svn commit: r213643 - head/usr.bin/ar
brde at optusnet.com.au
Fri Oct 15 00:42:29 UTC 2010
On Thu, 14 Oct 2010, Erik Cederstrand wrote:
> Den 13/10/2010 kl. 05.55 skrev Bruce Evans:
>> I also don't like distributions that stamp every file with their release
>> build time (or maybe a little later, with a single release time). How would
>> do you prevent clobbering metadata outside of archives? What I do is install
>> with -C -p (and also -v -v to report changes), and then compare installed
>> copies or just look at the install -v -v output.
> What does install(1) do to determine if files are different, if not mtime, size or checksums? Metadata like OBJDIR, SRCDIR, timestamps and user email address might still differ, even though the binaries are functionally equivalent. Would strip(1) or objcopy(1) be able to remove or alter these?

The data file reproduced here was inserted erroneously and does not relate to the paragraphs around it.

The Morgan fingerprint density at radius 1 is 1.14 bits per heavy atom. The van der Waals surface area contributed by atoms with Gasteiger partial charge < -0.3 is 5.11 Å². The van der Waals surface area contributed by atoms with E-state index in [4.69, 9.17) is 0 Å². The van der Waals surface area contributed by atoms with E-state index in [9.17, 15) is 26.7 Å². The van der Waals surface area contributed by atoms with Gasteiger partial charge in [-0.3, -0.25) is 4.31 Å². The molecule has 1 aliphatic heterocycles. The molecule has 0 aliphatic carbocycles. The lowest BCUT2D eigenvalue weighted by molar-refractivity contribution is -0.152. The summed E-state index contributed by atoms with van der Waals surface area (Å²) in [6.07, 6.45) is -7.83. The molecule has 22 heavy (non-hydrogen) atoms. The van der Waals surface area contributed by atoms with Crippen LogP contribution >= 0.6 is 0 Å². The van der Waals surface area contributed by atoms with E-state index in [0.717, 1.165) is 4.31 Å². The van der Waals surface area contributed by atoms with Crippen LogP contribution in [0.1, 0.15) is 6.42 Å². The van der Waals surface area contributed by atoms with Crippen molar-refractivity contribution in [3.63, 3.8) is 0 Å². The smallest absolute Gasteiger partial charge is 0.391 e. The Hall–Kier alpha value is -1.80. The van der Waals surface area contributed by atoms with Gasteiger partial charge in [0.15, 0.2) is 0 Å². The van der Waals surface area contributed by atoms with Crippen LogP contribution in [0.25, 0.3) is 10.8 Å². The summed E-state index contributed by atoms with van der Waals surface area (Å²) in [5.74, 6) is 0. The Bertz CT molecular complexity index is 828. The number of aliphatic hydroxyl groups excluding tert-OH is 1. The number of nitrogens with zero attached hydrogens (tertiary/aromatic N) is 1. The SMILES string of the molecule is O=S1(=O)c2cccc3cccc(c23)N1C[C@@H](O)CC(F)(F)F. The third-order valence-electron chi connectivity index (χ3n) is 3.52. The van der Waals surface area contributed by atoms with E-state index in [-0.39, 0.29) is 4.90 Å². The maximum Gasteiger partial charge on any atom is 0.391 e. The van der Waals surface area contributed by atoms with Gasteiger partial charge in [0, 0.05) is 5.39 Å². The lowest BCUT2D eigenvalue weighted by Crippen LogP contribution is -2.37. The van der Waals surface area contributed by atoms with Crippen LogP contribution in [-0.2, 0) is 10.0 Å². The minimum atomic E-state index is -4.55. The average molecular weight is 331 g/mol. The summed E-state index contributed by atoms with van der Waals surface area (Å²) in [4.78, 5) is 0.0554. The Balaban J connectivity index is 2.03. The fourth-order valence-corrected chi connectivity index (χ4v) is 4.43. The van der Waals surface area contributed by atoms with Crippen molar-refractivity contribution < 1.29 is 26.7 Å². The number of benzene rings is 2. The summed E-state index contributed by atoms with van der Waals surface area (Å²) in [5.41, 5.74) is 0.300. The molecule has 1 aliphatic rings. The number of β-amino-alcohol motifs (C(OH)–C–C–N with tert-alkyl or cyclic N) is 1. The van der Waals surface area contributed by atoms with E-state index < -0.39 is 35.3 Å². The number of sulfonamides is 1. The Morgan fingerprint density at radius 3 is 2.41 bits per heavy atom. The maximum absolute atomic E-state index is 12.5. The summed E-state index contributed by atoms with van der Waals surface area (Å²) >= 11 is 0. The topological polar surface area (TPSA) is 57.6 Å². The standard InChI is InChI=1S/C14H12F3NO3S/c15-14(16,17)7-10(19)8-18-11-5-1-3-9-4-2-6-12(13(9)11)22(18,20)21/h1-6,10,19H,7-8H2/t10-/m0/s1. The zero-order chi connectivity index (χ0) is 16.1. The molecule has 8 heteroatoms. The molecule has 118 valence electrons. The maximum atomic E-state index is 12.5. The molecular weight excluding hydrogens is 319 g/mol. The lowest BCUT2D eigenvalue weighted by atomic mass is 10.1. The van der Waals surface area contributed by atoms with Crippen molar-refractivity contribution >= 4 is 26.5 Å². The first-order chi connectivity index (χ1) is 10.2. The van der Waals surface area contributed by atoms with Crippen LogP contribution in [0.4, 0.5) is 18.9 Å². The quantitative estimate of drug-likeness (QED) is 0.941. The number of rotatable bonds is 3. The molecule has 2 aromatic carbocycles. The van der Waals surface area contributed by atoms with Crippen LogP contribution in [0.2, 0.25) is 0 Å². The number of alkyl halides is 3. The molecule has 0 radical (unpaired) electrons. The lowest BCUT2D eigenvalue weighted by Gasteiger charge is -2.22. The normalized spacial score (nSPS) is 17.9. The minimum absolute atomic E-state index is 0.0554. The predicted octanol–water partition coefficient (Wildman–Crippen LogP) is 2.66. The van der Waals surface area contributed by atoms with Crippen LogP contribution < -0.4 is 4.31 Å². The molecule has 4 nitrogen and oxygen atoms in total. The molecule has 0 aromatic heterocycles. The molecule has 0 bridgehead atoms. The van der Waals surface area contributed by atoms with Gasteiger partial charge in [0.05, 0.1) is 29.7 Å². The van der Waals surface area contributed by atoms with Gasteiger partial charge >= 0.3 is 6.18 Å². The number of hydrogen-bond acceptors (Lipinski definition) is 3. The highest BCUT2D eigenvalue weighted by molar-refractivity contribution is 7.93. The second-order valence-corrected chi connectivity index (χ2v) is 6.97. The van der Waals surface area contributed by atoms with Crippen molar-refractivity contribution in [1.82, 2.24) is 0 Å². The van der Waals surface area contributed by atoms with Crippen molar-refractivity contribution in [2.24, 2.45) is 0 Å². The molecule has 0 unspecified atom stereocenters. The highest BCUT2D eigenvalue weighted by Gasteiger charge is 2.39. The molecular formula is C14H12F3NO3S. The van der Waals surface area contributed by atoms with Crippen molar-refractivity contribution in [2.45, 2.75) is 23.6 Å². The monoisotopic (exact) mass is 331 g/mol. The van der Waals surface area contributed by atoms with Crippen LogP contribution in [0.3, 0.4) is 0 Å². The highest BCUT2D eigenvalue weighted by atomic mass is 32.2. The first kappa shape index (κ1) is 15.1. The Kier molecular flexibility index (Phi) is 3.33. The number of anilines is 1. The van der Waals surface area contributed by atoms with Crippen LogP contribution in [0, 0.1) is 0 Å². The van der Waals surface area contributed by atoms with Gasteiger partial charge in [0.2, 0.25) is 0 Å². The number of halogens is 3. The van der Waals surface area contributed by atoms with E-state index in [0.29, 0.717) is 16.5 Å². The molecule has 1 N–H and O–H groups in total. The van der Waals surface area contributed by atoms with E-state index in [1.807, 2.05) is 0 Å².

install(1) mainly compares bytes. Thus it can consider changed metadata
in inodes (mainly timestamps) to be irrelevant. This cannot handle metadata
(like timestamps) within the file. strip(1) and objcopy(1) will clobber
external timestamps, at least if they change the contents. install -p is
partly to recover from such clobbering (but install has special knowledge
of strip, and IIRC it uses the timestamps of the unstripped file).
Sometimes they will remove internal metadata and thus allow the modified
files to compare equal. A usful example of this is stripping debug info.
Just adding a comment in a new line in a C source file will change the
line numbers in the debugging info for all subsequent lines (that generate
code). Putting build dates in object files using __DATE_ and __TIME__ in
C source files would be less annoying if they were put in a separate
section that could be stripped, but this is not very easy to at the
source level. Version control ids are already normally put in a special
section, but I think it has other stuff in it that must not be stripped.
Normally you shouldn't strip them, but they might affect the object files
too much if they contain too much info about the checkout place or time.
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